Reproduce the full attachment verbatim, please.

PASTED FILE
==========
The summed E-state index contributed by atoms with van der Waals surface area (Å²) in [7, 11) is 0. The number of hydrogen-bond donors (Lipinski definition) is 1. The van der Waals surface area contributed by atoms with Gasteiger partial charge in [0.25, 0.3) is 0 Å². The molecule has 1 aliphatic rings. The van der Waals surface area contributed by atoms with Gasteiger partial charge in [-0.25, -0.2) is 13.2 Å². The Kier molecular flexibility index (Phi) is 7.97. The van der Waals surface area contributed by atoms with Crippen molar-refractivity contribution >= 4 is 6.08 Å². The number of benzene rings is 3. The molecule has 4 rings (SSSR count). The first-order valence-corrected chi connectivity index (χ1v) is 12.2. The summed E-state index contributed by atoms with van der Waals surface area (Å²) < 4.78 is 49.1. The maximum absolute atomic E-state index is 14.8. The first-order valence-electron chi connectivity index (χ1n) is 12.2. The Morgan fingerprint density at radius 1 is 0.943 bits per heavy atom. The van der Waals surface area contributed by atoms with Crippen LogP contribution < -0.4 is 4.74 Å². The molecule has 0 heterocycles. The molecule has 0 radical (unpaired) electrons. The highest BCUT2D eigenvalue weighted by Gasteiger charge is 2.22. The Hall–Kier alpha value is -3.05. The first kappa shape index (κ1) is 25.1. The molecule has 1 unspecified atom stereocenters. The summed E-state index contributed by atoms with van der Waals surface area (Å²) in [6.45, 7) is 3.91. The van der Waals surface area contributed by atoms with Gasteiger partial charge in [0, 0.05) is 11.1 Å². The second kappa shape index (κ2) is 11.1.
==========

The summed E-state index contributed by atoms with van der Waals surface area (Å²) in [7, 11) is 0. The number of hydrogen-bond donors (Lipinski definition) is 1. The van der Waals surface area contributed by atoms with Gasteiger partial charge in [0.25, 0.3) is 0 Å². The molecule has 1 aliphatic rings. The van der Waals surface area contributed by atoms with Gasteiger partial charge in [-0.25, -0.2) is 13.2 Å². The Kier molecular flexibility index (Phi) is 7.97. The van der Waals surface area contributed by atoms with Crippen molar-refractivity contribution >= 4 is 6.08 Å². The number of benzene rings is 3. The molecule has 4 rings (SSSR count). The first-order valence-corrected chi connectivity index (χ1v) is 12.2. The summed E-state index contributed by atoms with van der Waals surface area (Å²) < 4.78 is 49.1. The maximum absolute atomic E-state index is 14.8. The first-order valence-electron chi connectivity index (χ1n) is 12.2. The Morgan fingerprint density at radius 1 is 0.943 bits per heavy atom. The van der Waals surface area contributed by atoms with Crippen LogP contribution < -0.4 is 4.74 Å². The molecule has 0 heterocycles. The molecule has 0 radical (unpaired) electrons. The highest BCUT2D eigenvalue weighted by Gasteiger charge is 2.22. The Hall–Kier alpha value is -3.05. The first kappa shape index (κ1) is 25.1. The molecule has 1 unspecified atom stereocenters. The summed E-state index contributed by atoms with van der Waals surface area (Å²) in [6.45, 7) is 3.91. The van der Waals surface area contributed by atoms with Gasteiger partial charge in [0, 0.05) is 11.1 Å². The second kappa shape index (κ2) is 11.1.